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Chapter 6

LAW 122- Chapter 6- Negligence.docx

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Law and Business
LAW 122
Theresa Miedema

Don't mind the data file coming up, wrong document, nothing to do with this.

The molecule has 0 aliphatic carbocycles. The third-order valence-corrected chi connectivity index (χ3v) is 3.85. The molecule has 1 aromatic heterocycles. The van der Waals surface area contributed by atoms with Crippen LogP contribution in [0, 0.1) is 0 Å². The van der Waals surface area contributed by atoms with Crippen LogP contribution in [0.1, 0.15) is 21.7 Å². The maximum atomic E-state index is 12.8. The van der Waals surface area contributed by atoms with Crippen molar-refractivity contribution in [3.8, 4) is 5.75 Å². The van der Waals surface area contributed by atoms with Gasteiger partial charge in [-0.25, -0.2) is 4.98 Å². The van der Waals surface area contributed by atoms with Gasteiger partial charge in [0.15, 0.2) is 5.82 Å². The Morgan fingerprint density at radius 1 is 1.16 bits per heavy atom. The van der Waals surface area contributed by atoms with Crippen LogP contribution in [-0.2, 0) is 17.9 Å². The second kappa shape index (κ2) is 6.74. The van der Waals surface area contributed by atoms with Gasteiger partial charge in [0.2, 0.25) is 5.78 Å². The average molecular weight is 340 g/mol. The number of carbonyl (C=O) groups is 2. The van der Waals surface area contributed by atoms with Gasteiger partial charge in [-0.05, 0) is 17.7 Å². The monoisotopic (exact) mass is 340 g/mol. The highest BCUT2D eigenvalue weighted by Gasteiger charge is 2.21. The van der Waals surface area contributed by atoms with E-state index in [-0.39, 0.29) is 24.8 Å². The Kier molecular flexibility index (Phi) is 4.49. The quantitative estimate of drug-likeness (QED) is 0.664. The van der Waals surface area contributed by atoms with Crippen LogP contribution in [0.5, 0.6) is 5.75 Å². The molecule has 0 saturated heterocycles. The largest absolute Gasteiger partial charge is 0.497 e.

LAW 122- Chapter 6 - Negligence  ***Read Cases – Many references  In non-legal terms negligence usually means ―carelessness.‖ It’s legal name is much the same: tort of negligence determines whether the defendant can be held liable for carelessly causing the plaintiff to suffer a loss or injury  Example: manufacturer makes beverage that makes consumer sick The tort of negligence requires the plaintiff to prove that the defendant:  Owed a duty of care, in that it was required to act carefully toward the plaintiff  Breached the standard of care by acting carelessly  Caused harm to the plaintiff The defendant may show the plaintiff:  Was guilty of contributory negligence that caused or contributed to the injury  Voluntarily assumed the risk of being injured by the defendant  Was injured while engaged in some form of illegal behaviour  The term professional negligence simply refers to negligence that is committed by a professional person, such as a banker, a lawyer, or an accountant. For example, the standard of care always requires the defendant to act as a reasonable person would act in similar circumstances Duty of Care p.130  A duty of care exists if the defendant is required to use reasonable care to avoid injuring the plaintiff Test for Determining the Existence of Duty of Care  A duty of care is required for an action in negligence  How does a judge decide when to impose such a duty? – there is no general answer – a duty of care was restricted to certain types of relationships such as innkeeper and traveler, lawyer and client, railway company and passenger, and surgeon and patient.  A plaintiff could win only if it fell within one of those relationships Criterion of a duty of care 1. Reasonable Foreseeability  Objective test  ―Would reasonable person have foreseen risk of loss?‖  Broad concept usually satisfied  Sufficient if not far-fetched (even if not probable)  Purpose of requirement: fairness  Unfair to hold defendant liable for every loss  Impossible to prevent unforeseeable event  Unfair to deny liability for subjective deficiencies  Plaintiff entitled to expect reasonable conduct 2. Proximity  A duty of care will not be recognized unless there was also a relationship of proximity  Close and direct connection between the parties -- in simple situations, the court will focus on physical proximity (e.g. the defendant carelessly swings a baseball bat while standing next to the plaintiff)  In more complicated situations the court will look at the issue of proximity from a variety of perspectives.  Social (e.g. bond between parent and child)  Commercial (e.g. alcohol sold to driver)  Direct causal (e.g. loss occurred without other factors)  Reliance (e.g. reasonable use of financial advice) Duty of Care for Professional Statement (pg.133-134) 1 LAW 122- Chapter 6 - Negligence  Negligent statement: common business risk  The Canadian economy is increasingly based on the supply of information and advice, rather than the production of physical goods.  Statements by professionals may be inaccurate  Economy increasingly based on information  Special rules are needed because careless statements are different from careless actions in 3 ways.  Need for precaution less clear with words  ―Words are more volatile than deeds‖  Words more likely to cause pure economic loss 3. Policy  A duty of care will not necessarily exist even if there was reasonable foreseeability and proximity  Policy is concerned with the effect that duty of care would have on the legal system and on society in general  Policy = overriding considerations o Proximity: focus on parties’ relationship o Policy: focus on legal, social, political concerns  Effect of policy o Even if reasonable foreseeability… o Even if close proximity… o Duty of care rejected for external reasons  Examples of policy o No general duty to rescue  Compulsory altruism contrary to individualism o No duty of care on mother to unborn child  Fear of intolerable burden on pregnant women Breach of the Standard of Care p.137  Standard of care tells the defendant how it should act  It is breached when the defendant acts less carefully  The standard of care is based on the reasonable person test –the defendant must act in the same way that a reasonable person would act in similar circumstances  The reasonable person is a fictional character  The reasonable person test gives the court a great deal flexibility in deciding whether the defendant acted carelessly. Although it is impossible to list all of the relevant factors, we can identify some important ones.  The reasonable person test is said to be objective. It does not make allowances for for the defendant’s subjective, or personal, characteristics.  The reasonable person takes precautions against reasonably foreseeable risks. As long as it is not fancitical, something may be reasonably foreseeable even if it is unlikely to occur  The reasonable person is influenced by both the likelihood of harm and the potential severity of harm  The reasonable person is more likely to adopt affordable precautions  The reasonable person may act in a way that has great social utility, even though it creates risk  The standard of care requires the defendant to act as the reasonable person would act ―in similar circumstances.‖ The sudden peril doctrine states that even a reasonable person may make a mistake under difficult circumstances The Standard of Care for Professionals: Professional Negligence pg. 138 5 factors the courts pay attention to when dealing with professionals 1. First, the existence of a close relationship between parties and second, the extent to which the client relied upon the professional. Now must consider the standard of care that professionals are expected to meet  Professionals must live up to the training that they r received or claim to have received.  More expected to be a specialist rather than a generalist 2 LAW 122- Chapter 6 - Negligence  Special allowances are not made for beginners 2. Second, by the time a case gets into trial, it is often easy to say what the defendant could have done to avoid injuring the plaintiff. It would be unfair, however, to judge the defendant in hindsight 3. Third, carelessness is different from mere errors of judgment. The former can result in liability; the latter cannot. A professional does not have to be perfect. As long as the defendant’s mistake is the one that a reasonable professional might make, the standard of care is not breached 4. Forth, a professional who follows an approved practice generally cannot be held liable. Consequently, the standard of care is usually met if the defendant either complies with requirements established by professional organization or follows the same procedures that are used by other members of the profession 5. Fifth, just as compliance with a professional standard usually protects a professional from liability, so too compliance with a statutory standard may protect a defendant. The issue breach of statutory duty actually extends beyond t